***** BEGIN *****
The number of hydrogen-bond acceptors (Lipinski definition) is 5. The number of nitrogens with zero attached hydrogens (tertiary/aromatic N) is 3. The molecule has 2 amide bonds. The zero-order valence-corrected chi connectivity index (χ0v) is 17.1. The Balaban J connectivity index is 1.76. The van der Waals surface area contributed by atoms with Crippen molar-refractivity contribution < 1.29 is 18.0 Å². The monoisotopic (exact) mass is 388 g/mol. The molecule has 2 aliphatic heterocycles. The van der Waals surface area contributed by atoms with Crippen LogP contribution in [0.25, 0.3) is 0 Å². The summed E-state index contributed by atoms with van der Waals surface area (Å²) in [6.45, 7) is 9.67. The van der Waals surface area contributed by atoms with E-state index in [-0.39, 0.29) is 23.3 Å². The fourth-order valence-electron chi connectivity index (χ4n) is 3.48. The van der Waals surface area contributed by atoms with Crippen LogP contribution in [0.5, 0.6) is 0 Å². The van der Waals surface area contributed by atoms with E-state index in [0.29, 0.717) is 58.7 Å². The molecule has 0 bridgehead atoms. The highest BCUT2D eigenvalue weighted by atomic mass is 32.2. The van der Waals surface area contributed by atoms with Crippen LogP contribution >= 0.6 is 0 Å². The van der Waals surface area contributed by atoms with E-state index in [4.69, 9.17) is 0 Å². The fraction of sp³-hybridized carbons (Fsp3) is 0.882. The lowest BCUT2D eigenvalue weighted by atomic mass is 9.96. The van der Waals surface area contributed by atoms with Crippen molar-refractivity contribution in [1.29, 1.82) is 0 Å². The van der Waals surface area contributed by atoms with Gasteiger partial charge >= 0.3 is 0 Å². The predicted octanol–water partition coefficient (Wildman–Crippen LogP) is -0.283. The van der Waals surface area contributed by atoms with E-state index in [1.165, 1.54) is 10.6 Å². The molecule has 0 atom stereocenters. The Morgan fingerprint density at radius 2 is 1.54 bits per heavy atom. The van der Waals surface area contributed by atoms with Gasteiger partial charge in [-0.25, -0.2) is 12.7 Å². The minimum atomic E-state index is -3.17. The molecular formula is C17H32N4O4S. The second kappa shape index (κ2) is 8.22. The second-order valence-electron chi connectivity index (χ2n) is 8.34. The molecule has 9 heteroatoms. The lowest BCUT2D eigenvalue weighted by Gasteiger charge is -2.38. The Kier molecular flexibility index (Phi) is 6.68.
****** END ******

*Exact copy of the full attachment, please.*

The number of hydrogen-bond acceptors (Lipinski definition) is 5. The number of nitrogens with zero attached hydrogens (tertiary/aromatic N) is 3. The molecule has 2 amide bonds. The zero-order valence-corrected chi connectivity index (χ0v) is 17.1. The Balaban J connectivity index is 1.76. The van der Waals surface area contributed by atoms with Crippen molar-refractivity contribution < 1.29 is 18.0 Å². The monoisotopic (exact) mass is 388 g/mol. The molecule has 2 aliphatic heterocycles. The van der Waals surface area contributed by atoms with Crippen LogP contribution in [0.25, 0.3) is 0 Å². The summed E-state index contributed by atoms with van der Waals surface area (Å²) in [6.45, 7) is 9.67. The van der Waals surface area contributed by atoms with E-state index in [-0.39, 0.29) is 23.3 Å². The fourth-order valence-electron chi connectivity index (χ4n) is 3.48. The van der Waals surface area contributed by atoms with Crippen LogP contribution in [0.5, 0.6) is 0 Å². The van der Waals surface area contributed by atoms with E-state index in [0.29, 0.717) is 58.7 Å². The molecule has 0 bridgehead atoms. The highest BCUT2D eigenvalue weighted by atomic mass is 32.2. The van der Waals surface area contributed by atoms with Crippen LogP contribution >= 0.6 is 0 Å². The van der Waals surface area contributed by atoms with E-state index in [4.69, 9.17) is 0 Å². The fraction of sp³-hybridized carbons (Fsp3) is 0.882. The lowest BCUT2D eigenvalue weighted by atomic mass is 9.96. The van der Waals surface area contributed by atoms with Crippen molar-refractivity contribution in [1.29, 1.82) is 0 Å². The van der Waals surface area contributed by atoms with Gasteiger partial charge >= 0.3 is 0 Å². The predicted octanol–water partition coefficient (Wildman–Crippen LogP) is -0.283. The van der Waals surface area contributed by atoms with E-state index in [1.165, 1.54) is 10.6 Å². The molecule has 0 atom stereocenters. The Morgan fingerprint density at radius 2 is 1.54 bits per heavy atom. The van der Waals surface area contributed by atoms with Gasteiger partial charge in [-0.25, -0.2) is 12.7 Å². The minimum atomic E-state index is -3.17. The molecular formula is C17H32N4O4S. The second kappa shape index (κ2) is 8.22. The second-order valence-electron chi connectivity index (χ2n) is 8.34. The molecule has 9 heteroatoms. The lowest BCUT2D eigenvalue weighted by Gasteiger charge is -2.38. The Kier molecular flexibility index (Phi) is 6.68.